March 24, 2005
By DOUGLAS HAIRSTON
Bulletin Staff Writer
Likely Republican gubernatorial candidate Jerry Kilgore said Wednesday that if elected governor on Nov. 8, he will make a Southside college a line item in the state budget.
Kilgore did not mention the state-proposed college for Southside in his 20-minute speech during his first campaign stop in the area since announcing his candidacy on Monday.
"You didn't say anything about the college," one person spoke up immediately following Kilgore's speech in the press box of the Martinsville Speedway.
"We'll make it a line item (of the state budget) when I'm elected governor," Kilgore responded, eliciting an applause from the 40 or so people who attended the event, including speedway President Clay Campbell; 5th District U.S. Rep. Virgil Goode, R-Rocky Mount; Del. Danny Marshall, R-Danville; and former Martinsville mayor Mark Crabtree.
Following the press conference, Kilgore said his omission was not for lack of support for a college in Southside. It was because he plans to release his comprehensive plan for higher education during what he called his "Ten Weeks of Honest Reform."
Over that period, Kilgore said in his speech, he will detail new ideas and plans on "health care, safeguarding our environment, creating jobs and opportunity, investing in research and higher education, and strengthening our commitment to public safety."
Kilgore took some heat from his presumed Democratic opponent, Lt. Gov. Tim Kaine, who was in the area on Tuesday, for "wavering" on the college issue. That happened, Kaine said, when Kilgore appeared to side with the State Council of Higher Education for Virginia when it released a report in January that was critical of a college in Southside.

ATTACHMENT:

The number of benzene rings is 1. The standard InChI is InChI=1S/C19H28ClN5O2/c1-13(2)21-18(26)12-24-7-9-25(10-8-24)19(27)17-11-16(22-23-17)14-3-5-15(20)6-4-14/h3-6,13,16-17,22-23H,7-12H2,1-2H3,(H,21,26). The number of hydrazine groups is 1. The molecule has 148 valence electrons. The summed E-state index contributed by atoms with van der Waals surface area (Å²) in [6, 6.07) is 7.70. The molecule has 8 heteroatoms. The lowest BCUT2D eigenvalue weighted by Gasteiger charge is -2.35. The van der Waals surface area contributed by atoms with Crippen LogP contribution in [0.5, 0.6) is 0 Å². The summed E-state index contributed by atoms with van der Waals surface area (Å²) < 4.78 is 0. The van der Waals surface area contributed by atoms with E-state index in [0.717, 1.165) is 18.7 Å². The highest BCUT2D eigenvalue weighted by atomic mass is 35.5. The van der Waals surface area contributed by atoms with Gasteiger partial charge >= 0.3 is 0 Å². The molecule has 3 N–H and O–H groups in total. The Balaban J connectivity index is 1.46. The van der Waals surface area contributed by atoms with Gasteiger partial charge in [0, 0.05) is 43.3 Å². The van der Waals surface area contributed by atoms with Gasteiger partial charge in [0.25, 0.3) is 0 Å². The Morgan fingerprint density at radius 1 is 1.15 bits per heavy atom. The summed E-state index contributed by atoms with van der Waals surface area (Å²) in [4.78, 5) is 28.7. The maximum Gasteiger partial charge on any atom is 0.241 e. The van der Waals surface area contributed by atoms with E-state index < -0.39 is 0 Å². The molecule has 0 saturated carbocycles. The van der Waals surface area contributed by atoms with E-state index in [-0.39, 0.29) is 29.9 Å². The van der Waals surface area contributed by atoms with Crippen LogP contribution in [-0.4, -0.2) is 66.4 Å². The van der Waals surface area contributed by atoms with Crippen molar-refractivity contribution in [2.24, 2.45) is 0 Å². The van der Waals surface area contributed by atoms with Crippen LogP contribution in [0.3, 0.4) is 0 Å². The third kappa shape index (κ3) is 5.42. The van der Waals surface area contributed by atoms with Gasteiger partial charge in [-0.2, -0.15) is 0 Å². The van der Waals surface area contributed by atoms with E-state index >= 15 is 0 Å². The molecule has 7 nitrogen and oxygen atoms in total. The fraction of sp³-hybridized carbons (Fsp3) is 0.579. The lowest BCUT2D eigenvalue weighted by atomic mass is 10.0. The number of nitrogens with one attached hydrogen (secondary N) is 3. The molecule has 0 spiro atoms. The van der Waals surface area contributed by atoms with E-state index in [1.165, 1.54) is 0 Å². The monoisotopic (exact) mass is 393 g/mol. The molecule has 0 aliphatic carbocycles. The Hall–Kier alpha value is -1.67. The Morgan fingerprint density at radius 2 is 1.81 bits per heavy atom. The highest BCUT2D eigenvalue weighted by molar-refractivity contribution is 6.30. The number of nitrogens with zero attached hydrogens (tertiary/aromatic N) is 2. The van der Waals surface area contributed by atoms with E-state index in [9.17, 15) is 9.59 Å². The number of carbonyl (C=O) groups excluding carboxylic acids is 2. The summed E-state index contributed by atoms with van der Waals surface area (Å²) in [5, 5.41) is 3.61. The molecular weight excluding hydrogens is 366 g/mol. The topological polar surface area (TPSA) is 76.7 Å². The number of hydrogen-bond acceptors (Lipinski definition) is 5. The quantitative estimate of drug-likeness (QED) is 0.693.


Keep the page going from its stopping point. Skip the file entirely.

In December, however, Kilgore, who was then state attorney general before stepping down to devote himself full time to the campaign, stood with Dr. Ronald Carrier and pledged his support for the college.
Carrier had led local efforts -- in concert with a $50 million challenge grant from The Harvest Foundation -- to have the state locate the college in Martinsville and Henry County.
On Wednesday, Kilgore refuted the idea that he wavered. "I've been supportive of the college, and I think it's important to have a four-year college in this area."
Kilgore said he simply had acknowledging that SCHEV posed a lot of questions that should be answered. "And I think we can answer the questions," he added.
He also said he supported keeping the $1.5 million Southside college funding in the 2005-06 budget allocated by Gov. Mark Warner and the Senate.
The final budget provided $1 million for the college as a compromise between the $1.5 million and the House's $100,000 college allocation.
"I'm the only one who is running for governor who can get this done," he said of getting the General Assembly to approve the college. "I'm the one who can work with the House and Senate to get this done."